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CaroMont Avoids Medicare Penalty

10-27-2014

Orr, Adam. (2014 October 24). Ahead of Curve. CaroMont Avoids Medicare Penalty. The Gaston Gazette

CaroMont Health has changed the way it treats and monitors patients over the past three years — changes the nonprofit’s leaders say will help avoid stiff federal Medicare fines in 2015.

CaroMont paid combined Medicare fines of more than $214,000 in 2013 and 2014. Those penalties come in the form of reduced Medicare reimbursements. But the health-care system will pay no such penalties in 2015 thanks to a decrease in the number of patients it readmitted in recent years.

Since 2012, Medicare, the federal senior insurance program, has punished hospitals that readmit high numbers of patients with certain conditions.

If those people are admitted into the hospital more than once in 30 days, the hospital gets paid less for the second stay and each one thereafter.

The fines focus on patients treated for chronic lung diseases, pneumonia, hip and knee replacements, heart attacks and heart failure.

The government’s goal?

The system is aimed at reducing the number of patients who return to hospitals after receiving treatment, a strategy Medicare hopes will improve the care patients receive and reduce costs for taxpayers.

Peggy Blackburn, CaroMont Health’s director of case management services, said an emphasis on reducing readmissions is an effective way to improve both areas.

What’s changing?

Blackburn said CaroMont has adjusted how medical professionals treat patients at CaroMont Regional. But the crucial difference, she says, includes more carefully tracking what happens to patients after they’ve been released from the hospital.

“Readmissions are about a lot of different factors,” Blackburn said. “It depends on how sick a patient is, what happens during their hospital visit, at discharge and after they leave the hospital.”

Major changes include:

1. A team of nurses — experts in disease management — who monitor high-risk patients for up to 30 days after they leave the hospital. Blackburn called this change crucial because patients are monitored for follow-up visits and some patients are even visited at home.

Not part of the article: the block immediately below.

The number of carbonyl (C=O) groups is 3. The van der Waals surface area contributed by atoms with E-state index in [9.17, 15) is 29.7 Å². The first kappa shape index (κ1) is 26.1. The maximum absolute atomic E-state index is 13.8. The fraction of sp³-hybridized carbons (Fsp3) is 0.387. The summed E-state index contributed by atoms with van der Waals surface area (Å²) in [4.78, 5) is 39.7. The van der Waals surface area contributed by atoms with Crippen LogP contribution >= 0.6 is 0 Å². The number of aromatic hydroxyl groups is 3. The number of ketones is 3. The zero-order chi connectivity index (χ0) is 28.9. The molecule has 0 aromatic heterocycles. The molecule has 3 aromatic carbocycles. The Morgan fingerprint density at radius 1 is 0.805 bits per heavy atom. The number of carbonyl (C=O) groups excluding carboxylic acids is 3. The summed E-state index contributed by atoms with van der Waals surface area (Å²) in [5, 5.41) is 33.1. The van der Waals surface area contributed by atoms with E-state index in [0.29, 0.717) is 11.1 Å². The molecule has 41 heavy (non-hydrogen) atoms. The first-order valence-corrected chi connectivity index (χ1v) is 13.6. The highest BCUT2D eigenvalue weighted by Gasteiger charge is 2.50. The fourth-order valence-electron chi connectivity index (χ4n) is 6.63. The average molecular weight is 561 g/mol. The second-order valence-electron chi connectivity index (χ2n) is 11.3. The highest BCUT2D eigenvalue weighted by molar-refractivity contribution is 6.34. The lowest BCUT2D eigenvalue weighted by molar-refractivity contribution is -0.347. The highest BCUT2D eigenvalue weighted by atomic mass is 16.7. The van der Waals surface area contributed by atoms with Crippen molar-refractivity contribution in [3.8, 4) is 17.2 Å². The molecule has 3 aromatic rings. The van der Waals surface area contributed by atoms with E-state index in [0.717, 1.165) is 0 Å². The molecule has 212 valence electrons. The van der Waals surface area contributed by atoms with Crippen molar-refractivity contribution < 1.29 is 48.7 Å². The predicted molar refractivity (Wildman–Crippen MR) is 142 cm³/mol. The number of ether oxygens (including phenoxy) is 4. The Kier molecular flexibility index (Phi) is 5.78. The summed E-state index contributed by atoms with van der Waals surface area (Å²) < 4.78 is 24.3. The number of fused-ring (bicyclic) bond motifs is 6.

2. A team of CaroMont doctors examined why patients return to the hospital after receiving treatment. That same team then made changes in how patients are discharged.

3. Certain patients are followed after they’ve moved to a nursing home or skilled nursing setting, and hospital staff makes recommendations for further care.

4. CaroMont has also employed transitional care pharmacists to make sure discharged patients receive the proper medications.

Could CaroMont face penalties again in the future?

Yes. Blackburn said the steps CaroMont has taken are necessary, but the non-profit will have to monitor readmission rates for a growing number of illnesses and procedures, including COPD this year.

Next year the penalties will be based on readmissions for patients with coronary bypass surgery and strokes as well as all the previously monitored conditions.

“We’ll have to continue to evolve,” Blackburn said. “So we’re rolling out any improvements or best practices to include all patients — and not just ones that are subjected to penalty.”

How does CaroMont feel about the plan?

The local health-care system supports the government’s focus on reducing readmissions,says Alex Mullineaux, CaroMont’s director of public affairs. But he says social and economic factors affecting a hospital’s patients should be considered when determining which hospitals should be penalized for excessive admissions.

“Some hospitals like CaroMont Regional deal with tough conditions that are not being taken into account,” Mullineaux said. “Right now (Medicare) doesn’t look at overall socioeconomic conditions.”

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